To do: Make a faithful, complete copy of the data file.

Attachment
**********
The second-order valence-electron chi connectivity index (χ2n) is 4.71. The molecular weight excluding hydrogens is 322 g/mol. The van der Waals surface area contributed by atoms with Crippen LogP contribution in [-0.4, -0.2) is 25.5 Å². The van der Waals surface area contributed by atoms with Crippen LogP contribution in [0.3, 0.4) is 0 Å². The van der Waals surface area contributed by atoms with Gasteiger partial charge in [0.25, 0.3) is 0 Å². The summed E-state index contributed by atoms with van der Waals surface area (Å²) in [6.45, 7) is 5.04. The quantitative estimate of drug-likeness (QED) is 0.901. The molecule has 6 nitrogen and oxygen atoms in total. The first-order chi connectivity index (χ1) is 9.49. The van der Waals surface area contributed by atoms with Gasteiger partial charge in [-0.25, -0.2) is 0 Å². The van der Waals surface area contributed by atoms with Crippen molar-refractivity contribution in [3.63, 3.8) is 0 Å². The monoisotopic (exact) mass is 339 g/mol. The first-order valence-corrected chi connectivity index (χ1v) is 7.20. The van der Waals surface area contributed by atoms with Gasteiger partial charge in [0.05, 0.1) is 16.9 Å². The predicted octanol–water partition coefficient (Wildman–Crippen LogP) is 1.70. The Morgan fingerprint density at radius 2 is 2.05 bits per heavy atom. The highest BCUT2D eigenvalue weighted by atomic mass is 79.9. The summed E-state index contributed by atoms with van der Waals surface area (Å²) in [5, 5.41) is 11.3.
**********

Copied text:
The second-order valence-electron chi connectivity index (χ2n) is 4.71. The molecular weight excluding hydrogens is 322 g/mol. The van der Waals surface area contributed by atoms with Crippen LogP contribution in [-0.4, -0.2) is 25.5 Å². The van der Waals surface area contributed by atoms with Crippen LogP contribution in [0.3, 0.4) is 0 Å². The van der Waals surface area contributed by atoms with Gasteiger partial charge in [0.25, 0.3) is 0 Å². The summed E-state index contributed by atoms with van der Waals surface area (Å²) in [6.45, 7) is 5.04. The quantitative estimate of drug-likeness (QED) is 0.901. The molecule has 6 nitrogen and oxygen atoms in total. The first-order chi connectivity index (χ1) is 9.49. The van der Waals surface area contributed by atoms with Gasteiger partial charge in [-0.25, -0.2) is 0 Å². The van der Waals surface area contributed by atoms with Crippen molar-refractivity contribution in [3.63, 3.8) is 0 Å². The monoisotopic (exact) mass is 339 g/mol. The first-order valence-corrected chi connectivity index (χ1v) is 7.20. The van der Waals surface area contributed by atoms with Gasteiger partial charge in [0.05, 0.1) is 16.9 Å². The predicted octanol–water partition coefficient (Wildman–Crippen LogP) is 1.70. The Morgan fingerprint density at radius 2 is 2.05 bits per heavy atom. The highest BCUT2D eigenvalue weighted by atomic mass is 79.9. The summed E-state index contributed by atoms with van der Waals surface area (Å²) in [5, 5.41) is 11.3.